KHN Morning Briefing

Summaries of health policy coverage from major news organizations

Early Enrollees In State Exchanges Skew Older

More older Americans than young adults have signed up for coverage through the state marketplaces created by the health law, according to early data from four states. The federal government has not released age data for the signups on Meanwhile, Maryland has weak enrollment because of website problems, which have become an issue in the governor's race.

Reuters: Early Obamacare Data Show Older Americans More Apt To Sign Up
More older Americans than young adults so far have signed up for new insurance coverage under the state marketplaces created by President Barack Obama's health care law, according to early data from four states reporting details on their enrollment. The age balance is being closely watched to determine the financial stability of the insurance market created by the Affordable Care Act, as the participation of younger people is needed to offset costs for sicker beneficiaries (Krauskopf, 11/20).

The Wall Street Journal's Washington Wire: Connecticut's Early Health Enrollees Skew Older
Are older Americans enrolling in health insurance plans in greater numbers than young adults? Early enrollment figures released by two states suggest that could be the case. Data released Tuesday by Connecticut officials show that more people over the age of 55 enrolled in private insurance (40%) than people under the age of 35 (26%). The figures represented enrollment in private health plans as of Nov. 15 (Schatz, 11/19).

CNN: Obamacare Enrollments Pick Up Steam But Don't Include Many Young People
Obamacare might be off to a slow start but it's starting to pick up steam, at least in states that are not using the beleaguered website. Blocked out at Bypass on way soon, feds say. For the past month, CNN has conducted a state-by-state survey to determine enrollment in the new insurance plans. As of Tuesday afternoon, at least 133,257 people had chosen new insurance plans in the 14 states with their own signup apparatuses. Nearly half of them were enrolled in the past two weeks (Hellerman, 11/19).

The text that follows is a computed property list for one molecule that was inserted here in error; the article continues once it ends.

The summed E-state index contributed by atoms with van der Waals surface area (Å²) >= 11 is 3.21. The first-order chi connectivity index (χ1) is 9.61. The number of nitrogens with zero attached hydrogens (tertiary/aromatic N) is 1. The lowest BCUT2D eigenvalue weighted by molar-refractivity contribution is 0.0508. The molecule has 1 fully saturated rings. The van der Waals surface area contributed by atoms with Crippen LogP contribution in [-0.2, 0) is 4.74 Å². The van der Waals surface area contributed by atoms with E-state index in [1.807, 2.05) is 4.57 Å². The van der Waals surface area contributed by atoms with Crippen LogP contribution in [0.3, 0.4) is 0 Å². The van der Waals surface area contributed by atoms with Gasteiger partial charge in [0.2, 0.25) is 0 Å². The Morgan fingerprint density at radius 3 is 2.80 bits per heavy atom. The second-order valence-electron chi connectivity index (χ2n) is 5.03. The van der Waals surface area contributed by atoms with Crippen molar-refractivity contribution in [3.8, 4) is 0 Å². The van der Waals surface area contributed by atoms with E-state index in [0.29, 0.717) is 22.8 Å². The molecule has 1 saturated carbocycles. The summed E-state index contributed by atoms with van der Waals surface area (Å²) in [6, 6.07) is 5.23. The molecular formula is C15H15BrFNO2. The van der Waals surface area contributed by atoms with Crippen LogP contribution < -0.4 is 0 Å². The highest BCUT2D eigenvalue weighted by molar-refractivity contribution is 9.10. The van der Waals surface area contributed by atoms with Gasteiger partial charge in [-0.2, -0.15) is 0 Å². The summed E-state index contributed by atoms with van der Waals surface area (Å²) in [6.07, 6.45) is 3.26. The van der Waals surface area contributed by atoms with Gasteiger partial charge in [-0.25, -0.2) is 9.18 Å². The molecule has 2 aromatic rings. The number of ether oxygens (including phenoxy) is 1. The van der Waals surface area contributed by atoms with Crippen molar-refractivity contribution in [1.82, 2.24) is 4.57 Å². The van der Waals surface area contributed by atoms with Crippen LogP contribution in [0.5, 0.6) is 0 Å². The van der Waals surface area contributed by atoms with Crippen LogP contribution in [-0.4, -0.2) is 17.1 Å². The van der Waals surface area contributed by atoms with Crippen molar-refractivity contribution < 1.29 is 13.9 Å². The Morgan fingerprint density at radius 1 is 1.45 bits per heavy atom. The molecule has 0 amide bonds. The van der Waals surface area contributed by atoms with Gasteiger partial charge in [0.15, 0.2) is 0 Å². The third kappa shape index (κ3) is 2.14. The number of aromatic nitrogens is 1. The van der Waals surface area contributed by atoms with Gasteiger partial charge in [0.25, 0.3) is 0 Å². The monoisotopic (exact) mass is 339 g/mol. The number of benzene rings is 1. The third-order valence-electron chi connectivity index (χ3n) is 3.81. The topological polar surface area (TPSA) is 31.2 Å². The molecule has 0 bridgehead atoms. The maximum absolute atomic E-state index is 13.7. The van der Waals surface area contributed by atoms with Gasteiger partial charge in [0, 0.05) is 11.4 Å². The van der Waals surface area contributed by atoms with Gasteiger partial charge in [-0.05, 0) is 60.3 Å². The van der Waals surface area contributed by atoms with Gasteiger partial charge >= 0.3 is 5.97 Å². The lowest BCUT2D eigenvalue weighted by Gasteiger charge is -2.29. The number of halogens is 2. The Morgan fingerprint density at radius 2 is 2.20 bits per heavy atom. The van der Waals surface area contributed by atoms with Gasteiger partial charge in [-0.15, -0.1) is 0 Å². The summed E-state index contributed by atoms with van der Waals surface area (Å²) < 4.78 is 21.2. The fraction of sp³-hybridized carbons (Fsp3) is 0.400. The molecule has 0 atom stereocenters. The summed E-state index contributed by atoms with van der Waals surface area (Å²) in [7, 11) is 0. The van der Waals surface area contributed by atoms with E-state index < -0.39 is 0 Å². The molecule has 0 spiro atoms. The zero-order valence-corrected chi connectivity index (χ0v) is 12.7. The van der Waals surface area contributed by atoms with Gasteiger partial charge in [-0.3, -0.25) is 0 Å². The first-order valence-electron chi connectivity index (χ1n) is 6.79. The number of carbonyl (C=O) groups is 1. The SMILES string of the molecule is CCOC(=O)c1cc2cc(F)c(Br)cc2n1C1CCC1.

The Washington Post: Maryland Struggling With Technological Problems With Online Insurance Exchange
Maryland is wrestling with stubborn technological problems with its online insurance exchange, posting weak enrollment even as other states have signed up thousands of consumers for plans under President Obama’s new health-care law. In October, the exchange's first full month of operation, 1,278 people signed up for the private plans, and 465 signed up in the first week of November. Those low numbers raise questions about whether Maryland will achieve its enrollment target of 150,000 by the end of March. The state has about 800,000 uninsured residents (Sun, 11/19).

The Washington Post: Brown Accused Of 'Dropping The Ball' On Health Care In Md. As He Appears With Football Players
The two leading Democratic candidates for governor of Maryland engaged in some trash talk Tuesday over the implementation of health-care reform in the state. The campaign of Attorney General Douglas F. Gansler (D) accused Lt. Gov. Anthony G. Brown (D) of "dropping the ball" on the rollout of the Maryland Health Exchange on a day when Brown appeared alongside past and present Washington Redskins players to promote enrollment in insurance programs (Wagner, 11/19).

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